LONDON (Reuters) - The former chief legal advisor to News International said his conscience is clear and he had nothing to do with the phone hacking scandal that has shaken Rupert Murdoch’s media empire.
Before he left News International last week, Tom Crone oversaw all editorial legal matters for The Sun and the News of the World and would have had to approve the publication of many of its scoops over the past decade.
But he insisted he did not know any more about illegal activities at the News of the World than he revealed when questioned by the culture, media and sport parliamentary committee in 2009.
“I have no qualms whatsoever. My conscience is absolutely clear about CMS (the committee) and actually about everything else,” he told Reuters in a telephone interview.
News Corp Chief Executive Rupert Murdoch and his son James are to appear before the same committee later on Tuesday, followed by former News of the World editor Rebekah Brooks who was arrested on Sunday as part of the investigation into allegations of phone hacking and bribery by the paper.
Murdoch shut the News of the World on July 10 after it emerged the practice of intercepting voicemails was more widespread than previously acknowledged and had also targeted a murdered schoolgirl and the grieving relatives of dead soldiers.
The News of the World’s methods were first scrutinized by police in 2005. More than a year later its royal editor Clive Goodman and private detective Glenn Mulcaire were jailed for conspiracy to access phone messages.
Until April this year, the newspaper maintained the hacking was limited to Goodman. However, according to Crone, evidence showing that it was more common first surfaced in 2008.
“At no stage during their (police) investigation or our investigation did any evidence arise that the problem of accessing by our reporters, or complicity of accessing by our reporters, went beyond the Goodman/Mulcaire situation,” Crone told parliamentary select committee in 2009, according to an official transcript.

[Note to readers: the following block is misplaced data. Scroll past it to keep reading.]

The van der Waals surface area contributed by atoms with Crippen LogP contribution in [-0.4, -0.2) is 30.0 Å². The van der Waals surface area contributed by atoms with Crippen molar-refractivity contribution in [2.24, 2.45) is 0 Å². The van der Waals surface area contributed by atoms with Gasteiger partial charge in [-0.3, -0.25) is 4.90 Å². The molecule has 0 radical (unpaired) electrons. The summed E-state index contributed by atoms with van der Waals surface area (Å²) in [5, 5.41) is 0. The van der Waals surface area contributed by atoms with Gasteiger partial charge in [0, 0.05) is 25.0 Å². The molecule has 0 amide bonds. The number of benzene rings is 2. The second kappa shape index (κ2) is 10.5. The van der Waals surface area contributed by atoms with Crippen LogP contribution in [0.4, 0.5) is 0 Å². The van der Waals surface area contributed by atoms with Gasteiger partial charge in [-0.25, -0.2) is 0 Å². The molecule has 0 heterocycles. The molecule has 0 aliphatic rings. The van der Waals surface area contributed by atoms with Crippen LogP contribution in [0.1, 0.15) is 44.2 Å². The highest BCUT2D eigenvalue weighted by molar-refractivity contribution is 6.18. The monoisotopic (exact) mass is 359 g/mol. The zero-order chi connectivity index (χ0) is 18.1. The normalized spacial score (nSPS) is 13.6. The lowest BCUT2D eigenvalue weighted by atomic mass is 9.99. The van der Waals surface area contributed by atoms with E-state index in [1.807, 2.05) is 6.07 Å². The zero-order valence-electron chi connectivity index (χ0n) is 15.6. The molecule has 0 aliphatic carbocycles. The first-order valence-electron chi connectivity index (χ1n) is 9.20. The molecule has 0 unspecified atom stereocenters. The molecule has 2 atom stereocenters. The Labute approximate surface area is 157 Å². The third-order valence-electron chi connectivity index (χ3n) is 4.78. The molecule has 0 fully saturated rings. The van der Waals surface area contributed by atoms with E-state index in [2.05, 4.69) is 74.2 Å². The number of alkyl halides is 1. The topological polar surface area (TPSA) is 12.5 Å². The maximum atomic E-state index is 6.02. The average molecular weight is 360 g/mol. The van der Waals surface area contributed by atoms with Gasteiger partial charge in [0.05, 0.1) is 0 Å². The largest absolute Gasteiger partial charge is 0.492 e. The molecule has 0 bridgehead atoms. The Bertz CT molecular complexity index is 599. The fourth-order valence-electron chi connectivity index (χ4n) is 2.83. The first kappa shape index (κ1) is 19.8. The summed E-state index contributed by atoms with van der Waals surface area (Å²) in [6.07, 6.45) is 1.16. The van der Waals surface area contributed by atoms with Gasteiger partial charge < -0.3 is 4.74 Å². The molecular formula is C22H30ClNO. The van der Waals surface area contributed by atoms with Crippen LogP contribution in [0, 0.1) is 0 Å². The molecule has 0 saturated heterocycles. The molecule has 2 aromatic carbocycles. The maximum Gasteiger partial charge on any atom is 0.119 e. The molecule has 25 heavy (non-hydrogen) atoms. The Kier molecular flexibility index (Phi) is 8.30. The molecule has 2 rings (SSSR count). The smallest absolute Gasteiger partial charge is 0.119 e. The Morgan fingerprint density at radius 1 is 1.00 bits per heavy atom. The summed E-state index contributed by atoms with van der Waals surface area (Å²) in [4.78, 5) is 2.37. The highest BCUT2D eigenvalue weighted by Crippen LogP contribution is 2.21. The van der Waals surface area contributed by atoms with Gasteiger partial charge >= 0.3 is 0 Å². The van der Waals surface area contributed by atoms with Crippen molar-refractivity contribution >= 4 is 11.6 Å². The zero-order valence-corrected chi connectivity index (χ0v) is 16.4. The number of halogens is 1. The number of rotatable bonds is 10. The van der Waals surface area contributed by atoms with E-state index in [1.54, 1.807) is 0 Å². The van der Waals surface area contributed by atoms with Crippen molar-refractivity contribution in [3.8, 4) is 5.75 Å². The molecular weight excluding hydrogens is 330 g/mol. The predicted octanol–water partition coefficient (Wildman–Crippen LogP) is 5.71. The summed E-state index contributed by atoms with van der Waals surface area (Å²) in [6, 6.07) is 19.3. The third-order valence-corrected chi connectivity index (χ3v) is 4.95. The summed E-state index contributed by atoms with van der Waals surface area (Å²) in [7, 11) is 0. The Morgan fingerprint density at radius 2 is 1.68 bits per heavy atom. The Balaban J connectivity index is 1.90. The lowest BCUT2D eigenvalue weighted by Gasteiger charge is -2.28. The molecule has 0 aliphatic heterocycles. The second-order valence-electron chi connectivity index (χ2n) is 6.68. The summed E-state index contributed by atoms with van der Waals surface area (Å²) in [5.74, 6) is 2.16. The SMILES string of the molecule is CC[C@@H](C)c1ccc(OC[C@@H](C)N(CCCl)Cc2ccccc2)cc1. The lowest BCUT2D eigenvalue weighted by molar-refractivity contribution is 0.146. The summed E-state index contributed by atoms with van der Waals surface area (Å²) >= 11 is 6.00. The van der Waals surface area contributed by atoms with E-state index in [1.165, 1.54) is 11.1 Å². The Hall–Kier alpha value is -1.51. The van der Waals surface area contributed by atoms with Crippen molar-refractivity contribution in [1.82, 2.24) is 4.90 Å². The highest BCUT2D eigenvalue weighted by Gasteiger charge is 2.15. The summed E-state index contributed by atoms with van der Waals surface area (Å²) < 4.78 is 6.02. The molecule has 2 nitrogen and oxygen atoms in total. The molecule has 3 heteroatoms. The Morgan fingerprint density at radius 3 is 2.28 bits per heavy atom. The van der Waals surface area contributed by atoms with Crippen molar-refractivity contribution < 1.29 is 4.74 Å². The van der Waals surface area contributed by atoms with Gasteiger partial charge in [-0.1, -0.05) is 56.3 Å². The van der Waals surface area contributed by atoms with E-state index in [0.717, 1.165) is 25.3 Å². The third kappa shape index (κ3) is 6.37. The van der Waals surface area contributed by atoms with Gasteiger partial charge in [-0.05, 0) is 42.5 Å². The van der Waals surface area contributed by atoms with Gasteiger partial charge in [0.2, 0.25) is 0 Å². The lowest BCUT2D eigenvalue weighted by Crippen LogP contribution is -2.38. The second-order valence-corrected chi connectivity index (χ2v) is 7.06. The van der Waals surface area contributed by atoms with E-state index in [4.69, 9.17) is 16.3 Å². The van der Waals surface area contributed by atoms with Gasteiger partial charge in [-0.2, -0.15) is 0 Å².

“The first piece of evidence we saw of that, in terms of the management investigating, was in April 2008,” he said.
In his telephone interview with Reuters this week he added: “I accepted that inside the News of the World it went beyond Goodman.”
Before making a judgment on a story, Crone told the 2009 committee he had to find out its source and would, if needed, listen to taped telephone conversations.
When asked by a member of parliament whether he could “categorically tell us that you have never listened to any conversations which you think were obtained as a result of phone hacking,” Crone replied: “Yes, I can definitely say that.”
Crone told Reuters he was not aware until a few weeks ago of evidence showing News International had made payments to police.
Former News of the World editor Brooks told parliament during a 2003 session, also attended by Crone, that the company had paid police for information.
London’s Metropolitan Police Service said earlier this month that in June News International handed over a number of documents which “include information relating to alleged inappropriate payments to a small number of MPS officers.”
The BBC and U.S. magazine Vanity Fair reported these were emails appearing to show payments were made to police for information during the 2003-2007 editorship of Andy Coulson who was later hired as an advisor by Prime Minister David Cameron.
While Crone maintains his innocence, a media committee member Paul Farrelly told parliament last year the “legendary” lawyer had “misled our committee on the identity of the junior reporter who was involved in transcribing phone-hacked messages.”
Crone had told the committee the junior reporter was 20-years-old. “Prior to that actually I think he had been a messenger and he was being trained up off the floor,” Crone told the committee.
Last year’s report by the committee into press standards, privacy and libel says it later found out the junior reporter was aged 28 at the time of its inquiry and had several years’ experience at national level when he transcribed the messages. The parliamentary report last year concluded it was “inconceivable” that managers at the News of the World did not know about phone hacking, which the legislators said was more widespread than the Sunday newspaper had previously admitted.
A senior media lawyer who declined to be named pointed out that an in-house lawyer would sometimes approve a story for publication even when the reporter refused to disclose its source, but swore by its accuracy.
“The billion-dollar question is: really, how much did Tom know? That is a question only Tom can answer,” he said.
Additional reporting by Jodie Ginsberg; Editing by Jon Hemming